It’s important to remember, despite all of this, that sharks most definitely do not think of humans as food items. If they did, no one would ever go anywhere near the ocean, even with their populations hacked down to their current, abysmally low levels through fishing. Most human-shark encounters probably end with the human not even knowing the shark was anywhere near them. Most sharks aren’t dangerous to humans at all. Most shark attacks are easily treated and shark attacks themselves are rare as hell. Even with all of this taken into account, large, predatory sharks are always going to be scary based on the very issues I mentioned at the start of this ramble: they are very large predators that dwell in an environment in which not only are they supreme but we are abjectly helpless in a manner like nowhere else on earth.

Don’t fear the sharks. You don’t have to love them, cherish them, and try to give them huggles (that last one’s a bad idea all around), but you don’t have to fear them. And you definitely should not hate them. Ever. If you have to hate something, hate dolphins, because we all know what smug little buggers they are, with their cutesy faces and high levels of intelligence and apparent attitudes of friendly curiosity that make forming anthromorphic attachments as easy as playing pin-the-tail-on-the-elephant. At least hating dolphins is a challenge, with a lot of mental effort going into forming delusions that large. Hating sharks is like hating people who don’t quite agree with you: it’s easy to do and a sign that you are a major-league dip with the intelligence of a fruitcake. And if you don’t quite agree with that, I hate you.

As a parting note, there is only one species of shark that is to be actively loathed on its own merits, and it is found on the internet exclusively.

The Lolshark (AKA “Proof of Abuse of Graphics Programs”)

The horror.

The horror.

Thankfully far rarer than the lolcat. A shark that is given a caption is a sad thing whose very existence is inhumane and insulting to sharks as a whole. The lolshark pictured here is a perfectly innocuous basking shark, a cousin of the great white that feeds exclusively on plankton and that comes in second place in the “largest shark existing” awards, just behind the whale shark, an equally peaceful filter-feeder that also moonlights as the largest living fish. Now it is but a wretched shadow of its former self that exists only “for the lulz.” If you are unfortunate enough to come across one of these once-noble creatures, put it out of its misery immediately.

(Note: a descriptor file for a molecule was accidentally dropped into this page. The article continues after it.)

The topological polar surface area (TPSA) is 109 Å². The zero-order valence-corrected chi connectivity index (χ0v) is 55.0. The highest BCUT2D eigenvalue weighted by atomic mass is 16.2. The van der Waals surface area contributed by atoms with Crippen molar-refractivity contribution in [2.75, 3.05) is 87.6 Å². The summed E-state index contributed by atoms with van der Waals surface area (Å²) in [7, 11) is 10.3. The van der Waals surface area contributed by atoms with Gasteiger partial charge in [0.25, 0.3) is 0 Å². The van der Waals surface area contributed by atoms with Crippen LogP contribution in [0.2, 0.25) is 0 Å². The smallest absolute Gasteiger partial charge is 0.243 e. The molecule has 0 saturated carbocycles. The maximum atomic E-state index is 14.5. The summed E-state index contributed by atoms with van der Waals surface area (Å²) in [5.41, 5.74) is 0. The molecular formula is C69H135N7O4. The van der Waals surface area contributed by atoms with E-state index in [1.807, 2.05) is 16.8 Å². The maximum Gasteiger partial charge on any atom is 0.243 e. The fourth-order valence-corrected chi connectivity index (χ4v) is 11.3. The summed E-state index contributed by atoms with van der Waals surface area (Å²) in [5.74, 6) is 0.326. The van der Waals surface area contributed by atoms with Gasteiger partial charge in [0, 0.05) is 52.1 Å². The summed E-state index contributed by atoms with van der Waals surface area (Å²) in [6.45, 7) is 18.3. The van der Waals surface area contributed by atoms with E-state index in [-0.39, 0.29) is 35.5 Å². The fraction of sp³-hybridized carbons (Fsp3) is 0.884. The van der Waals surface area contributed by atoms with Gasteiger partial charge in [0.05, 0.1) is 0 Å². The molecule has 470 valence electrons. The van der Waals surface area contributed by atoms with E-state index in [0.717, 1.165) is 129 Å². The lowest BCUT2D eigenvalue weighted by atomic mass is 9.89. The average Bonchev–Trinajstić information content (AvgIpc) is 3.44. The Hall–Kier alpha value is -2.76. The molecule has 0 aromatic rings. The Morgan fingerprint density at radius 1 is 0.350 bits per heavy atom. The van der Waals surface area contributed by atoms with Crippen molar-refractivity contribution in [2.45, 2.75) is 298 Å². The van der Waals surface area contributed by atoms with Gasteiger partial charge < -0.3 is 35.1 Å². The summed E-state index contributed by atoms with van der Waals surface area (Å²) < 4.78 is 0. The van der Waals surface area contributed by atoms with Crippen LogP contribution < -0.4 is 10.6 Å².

Now that that’s over, you know a bit more about sharks and I’ve run through at least half of everything that I know. And knowing is half the battle. Which, in my case, I think I lost years ago.
All original material copyright Jamie Proctor, 2009.
Picture Credits (all items were lazily located on Wikipedia):
Moose: Picture taken by bcameron54 on June 01 2008 off the shoulder of Highway 60 in Algonquin Park, Ontario, Canada.
Horn Shark: Picture taken by Magnus Kjaergaard in La Jolla, California.
Bull Shark: Public domain image from Wikipedia.
Tiger Shark: Adult female tiger shark, “Scarface”, approximately 16 feet in length, exact age unknown. Taken May 2007 at Shark Reef Marine Preserve, Beqa Lagoon, Fiji, by Terry Goss (Nikon D70S w/Nikkor 12-24mm in Ikelite housing, natural light at 65fsw). More at http://terrygoss.ifp3.com.
Great White Shark: Original image summary: Photo by Terry Goss, copyright 2006. Taken at Isla Guadalupe, Mexico, August 2006. Shot with Nikon D70s in Ikelite housing, in natural light. Animal estimated at 11-12 feet (3.3 to 3.6 m) in length, age unknown. More photos can be found at http://www.flickr.com/photos/pterantula/sets/. Removal of distracting elements from Image:Whiteshark-TGoss5b.jpg (taken by Terry Goss), edited in Helicon Filter by Althepal.
Lolshark: Nightmarishly twisted from a public domain image of a basking shark found on Wikipedia.

First.

Monday, February 16th, 2009

This post has been sanctioned “first” in accordance with the harmonious and ancient policies of the internet. May it live long and prosper, be viewed by more than a single digit’s worth of people, and be unblemished by server trouble, trolling, flaming, or leet haxing.

On the topic of “firsts” beyond their internet applicability as “that stupid message trolls post on comments sections and forum threads rather than actually thinking,” an interesting statistic that I may have hallucinated once stated that most blogs rarely get past that first sixpack or so of giddy posts, and a fairly major amount stall out on their very first. I don’t know about you, but I personally just can’t wait to become a statistic.

Anyways, maybe you’ll find some stuff here. Maybe you’ll even like it. Either way, it’s now time to wait in something quite a bit less than suspense as I muddle around and figure out how to run what is probably the simplest website design known to man.